"The Hunting Story"
Human Equality

After World War II America was the undisputed champion of the world. For a while everyone loved us, even our former enemies. But soon people began to resent us due to our superior attitudes. We Americans thought that was unjustified and ungrateful. In one particular country, the unrest was beginning to have strategic implications during that delicate time of detente. Dr. Humphrey's job was to find out what the problem was and solve it.

The basic problem was that the Americans working in that poor ally country thought that the local people were smelly, ignorant, violent, dishonest and lazy and let them know it. No matter what he did, Dr. Humphrey couldn't stop the negative talk; partially because some of it was true!  As a result, though, the local people wanted the Americans to go home.

One day, as a diversion, Humphrey decided to go hunting for wild boar with some people from the American embassy. They took a truck from the motor pool and headed out to the boondocks, stopping at a village to hire some local men to beat the brush and act as guides.

This village was very poor. The huts were made of mud and there was no electricity or running water. The streets were unpaved dirt and the whole village smelled. Flies abounded. The men looked surly and wore dirty clothes. The women covered their faces, and the children had runny noses and were dressed in rags.

It wasn't long before one American in the truck said, "This place stinks." Another said, "These people live just like animals." A third said, "They just don't value life the same as we do." Finally, a young air force man said, "Yeah, they got nothin' to live for; they may as well be dead."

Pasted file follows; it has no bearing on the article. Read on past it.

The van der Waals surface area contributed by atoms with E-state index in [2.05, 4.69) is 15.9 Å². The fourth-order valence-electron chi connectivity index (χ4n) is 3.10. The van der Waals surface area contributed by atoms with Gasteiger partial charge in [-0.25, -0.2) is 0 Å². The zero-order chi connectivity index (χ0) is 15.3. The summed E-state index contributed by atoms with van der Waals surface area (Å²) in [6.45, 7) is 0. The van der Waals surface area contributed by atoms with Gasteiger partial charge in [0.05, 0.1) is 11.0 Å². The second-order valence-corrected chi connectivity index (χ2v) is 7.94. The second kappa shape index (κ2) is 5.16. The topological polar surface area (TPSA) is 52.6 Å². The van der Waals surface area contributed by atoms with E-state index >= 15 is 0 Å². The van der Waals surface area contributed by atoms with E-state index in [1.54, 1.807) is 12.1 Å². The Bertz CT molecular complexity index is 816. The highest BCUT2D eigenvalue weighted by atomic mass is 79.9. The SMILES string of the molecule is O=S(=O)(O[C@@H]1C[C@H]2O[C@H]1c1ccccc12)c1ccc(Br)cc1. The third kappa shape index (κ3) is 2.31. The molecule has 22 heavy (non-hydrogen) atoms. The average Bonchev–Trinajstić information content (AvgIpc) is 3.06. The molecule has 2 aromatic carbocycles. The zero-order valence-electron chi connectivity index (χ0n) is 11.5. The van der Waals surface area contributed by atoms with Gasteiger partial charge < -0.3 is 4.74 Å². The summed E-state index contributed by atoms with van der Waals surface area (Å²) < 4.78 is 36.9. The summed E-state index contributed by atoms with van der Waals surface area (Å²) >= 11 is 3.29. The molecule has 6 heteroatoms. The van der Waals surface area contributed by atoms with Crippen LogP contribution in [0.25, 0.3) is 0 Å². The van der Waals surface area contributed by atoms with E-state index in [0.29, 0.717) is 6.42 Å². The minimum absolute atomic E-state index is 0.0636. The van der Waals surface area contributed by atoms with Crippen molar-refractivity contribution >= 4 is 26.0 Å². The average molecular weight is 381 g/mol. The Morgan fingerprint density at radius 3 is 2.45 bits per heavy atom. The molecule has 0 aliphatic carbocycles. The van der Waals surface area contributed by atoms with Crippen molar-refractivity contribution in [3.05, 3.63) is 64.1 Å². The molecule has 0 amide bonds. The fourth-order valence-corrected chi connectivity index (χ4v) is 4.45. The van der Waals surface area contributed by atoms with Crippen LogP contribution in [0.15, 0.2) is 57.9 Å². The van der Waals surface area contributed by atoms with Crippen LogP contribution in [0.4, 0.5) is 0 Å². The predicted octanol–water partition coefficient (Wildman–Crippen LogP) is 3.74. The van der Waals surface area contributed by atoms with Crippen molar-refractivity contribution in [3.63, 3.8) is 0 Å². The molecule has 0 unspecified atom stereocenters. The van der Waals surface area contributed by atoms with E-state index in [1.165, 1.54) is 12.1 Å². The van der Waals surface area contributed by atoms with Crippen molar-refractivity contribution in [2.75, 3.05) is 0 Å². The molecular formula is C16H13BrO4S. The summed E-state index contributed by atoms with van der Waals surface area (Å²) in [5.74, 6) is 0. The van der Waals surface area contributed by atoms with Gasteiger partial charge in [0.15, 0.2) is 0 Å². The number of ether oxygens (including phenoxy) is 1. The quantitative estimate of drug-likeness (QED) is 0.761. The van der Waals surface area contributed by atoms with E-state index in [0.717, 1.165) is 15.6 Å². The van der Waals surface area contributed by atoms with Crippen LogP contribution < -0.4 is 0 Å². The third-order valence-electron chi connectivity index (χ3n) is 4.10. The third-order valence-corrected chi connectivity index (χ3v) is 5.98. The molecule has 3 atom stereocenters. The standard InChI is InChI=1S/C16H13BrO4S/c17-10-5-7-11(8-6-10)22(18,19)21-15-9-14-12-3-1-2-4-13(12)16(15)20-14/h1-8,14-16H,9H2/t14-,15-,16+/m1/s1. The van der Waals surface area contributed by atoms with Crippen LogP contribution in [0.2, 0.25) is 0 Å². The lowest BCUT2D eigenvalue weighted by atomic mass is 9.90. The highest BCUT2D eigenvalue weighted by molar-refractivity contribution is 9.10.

What could you say? It seemed true enough.

But just then, an old sergeant in the truck spoke up. He was the quiet type who never said much. In fact, except for his uniform, he kind of reminded you of one of the tough men in the village. He looked at the young airman and said, "You think they got nothin' to live for, do you? Well, if you are so sure, why don't you just take my knife, jump down off the back of this truck, and go try to kill one of them?"

There was dead silence in the truck. 

Humphrey was amazed. It was the first time that anyone had said anything that had actually silenced the negative talk about these local people. The sergeant went on to say, "I don't know either why they value their lives so much. Maybe it's those snotty nosed kids, or the women in the pantaloons. But whatever it is, they care about their lives and the lives of their loved ones, same as we Americans do. And if we don't stop talking bad about them, they will kick us out of this country!"

Humphrey asked him what we Americans, with all our wealth, could do to prove our belief in the peasants' equality despite their destitution? The Tennessee sergeant answered easily, "You got to be able to look them in the face and let them know, just with your eyes, that you know they are men who hurt like we do, and hope like we do, and want for their kids just like we all do. It is that way or we lose."

Adapted from "Values For A New Millennium"
by Robert L. Humphrey

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